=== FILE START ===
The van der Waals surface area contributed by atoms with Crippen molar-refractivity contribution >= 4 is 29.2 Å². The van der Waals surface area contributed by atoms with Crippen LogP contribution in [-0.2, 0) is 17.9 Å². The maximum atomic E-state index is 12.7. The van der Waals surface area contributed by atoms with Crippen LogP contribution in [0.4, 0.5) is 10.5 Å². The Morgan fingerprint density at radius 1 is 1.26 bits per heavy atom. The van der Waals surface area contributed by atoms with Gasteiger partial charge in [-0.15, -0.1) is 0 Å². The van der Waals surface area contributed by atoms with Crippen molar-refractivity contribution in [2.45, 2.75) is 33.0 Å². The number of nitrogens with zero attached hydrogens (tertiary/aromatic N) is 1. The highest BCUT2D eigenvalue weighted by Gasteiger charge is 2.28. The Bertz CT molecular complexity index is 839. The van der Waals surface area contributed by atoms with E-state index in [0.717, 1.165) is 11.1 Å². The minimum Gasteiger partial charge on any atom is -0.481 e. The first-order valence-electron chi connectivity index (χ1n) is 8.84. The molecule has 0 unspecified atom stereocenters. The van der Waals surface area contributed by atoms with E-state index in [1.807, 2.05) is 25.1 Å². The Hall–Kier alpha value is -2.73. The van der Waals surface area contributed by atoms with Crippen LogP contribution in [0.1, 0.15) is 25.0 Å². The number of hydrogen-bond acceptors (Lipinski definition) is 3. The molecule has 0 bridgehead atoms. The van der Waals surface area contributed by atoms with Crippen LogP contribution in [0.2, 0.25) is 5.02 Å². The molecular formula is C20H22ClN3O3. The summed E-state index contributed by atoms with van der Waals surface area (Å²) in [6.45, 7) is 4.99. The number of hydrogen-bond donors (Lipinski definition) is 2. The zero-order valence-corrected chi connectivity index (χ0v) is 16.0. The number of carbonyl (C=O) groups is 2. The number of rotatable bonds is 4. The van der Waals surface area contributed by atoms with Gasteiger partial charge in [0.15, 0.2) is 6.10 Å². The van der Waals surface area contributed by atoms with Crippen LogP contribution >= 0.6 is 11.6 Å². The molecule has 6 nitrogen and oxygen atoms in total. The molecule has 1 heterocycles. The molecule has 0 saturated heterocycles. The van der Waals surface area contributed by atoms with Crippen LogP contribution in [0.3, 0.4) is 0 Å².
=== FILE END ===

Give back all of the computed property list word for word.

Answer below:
The van der Waals surface area contributed by atoms with Crippen molar-refractivity contribution >= 4 is 29.2 Å². The van der Waals surface area contributed by atoms with Crippen LogP contribution in [-0.2, 0) is 17.9 Å². The maximum atomic E-state index is 12.7. The van der Waals surface area contributed by atoms with Crippen LogP contribution in [0.4, 0.5) is 10.5 Å². The Morgan fingerprint density at radius 1 is 1.26 bits per heavy atom. The van der Waals surface area contributed by atoms with Gasteiger partial charge in [-0.15, -0.1) is 0 Å². The van der Waals surface area contributed by atoms with Crippen molar-refractivity contribution in [2.45, 2.75) is 33.0 Å². The number of nitrogens with zero attached hydrogens (tertiary/aromatic N) is 1. The highest BCUT2D eigenvalue weighted by Gasteiger charge is 2.28. The Bertz CT molecular complexity index is 839. The van der Waals surface area contributed by atoms with E-state index in [0.717, 1.165) is 11.1 Å². The minimum Gasteiger partial charge on any atom is -0.481 e. The first-order valence-electron chi connectivity index (χ1n) is 8.84. The molecule has 0 unspecified atom stereocenters. The van der Waals surface area contributed by atoms with E-state index in [1.807, 2.05) is 25.1 Å². The Hall–Kier alpha value is -2.73. The van der Waals surface area contributed by atoms with Crippen LogP contribution in [0.1, 0.15) is 25.0 Å². The number of hydrogen-bond acceptors (Lipinski definition) is 3. The molecule has 0 bridgehead atoms. The van der Waals surface area contributed by atoms with Crippen LogP contribution in [0.2, 0.25) is 5.02 Å². The molecular formula is C20H22ClN3O3. The summed E-state index contributed by atoms with van der Waals surface area (Å²) in [6.45, 7) is 4.99. The number of hydrogen-bond donors (Lipinski definition) is 2. The zero-order valence-corrected chi connectivity index (χ0v) is 16.0. The number of carbonyl (C=O) groups is 2. The number of rotatable bonds is 4. The van der Waals surface area contributed by atoms with Gasteiger partial charge in [0.15, 0.2) is 6.10 Å². The van der Waals surface area contributed by atoms with Crippen LogP contribution >= 0.6 is 11.6 Å². The molecule has 6 nitrogen and oxygen atoms in total. The molecule has 1 heterocycles. The molecule has 0 saturated heterocycles. The van der Waals surface area contributed by atoms with Crippen LogP contribution in [0.3, 0.4) is 0 Å².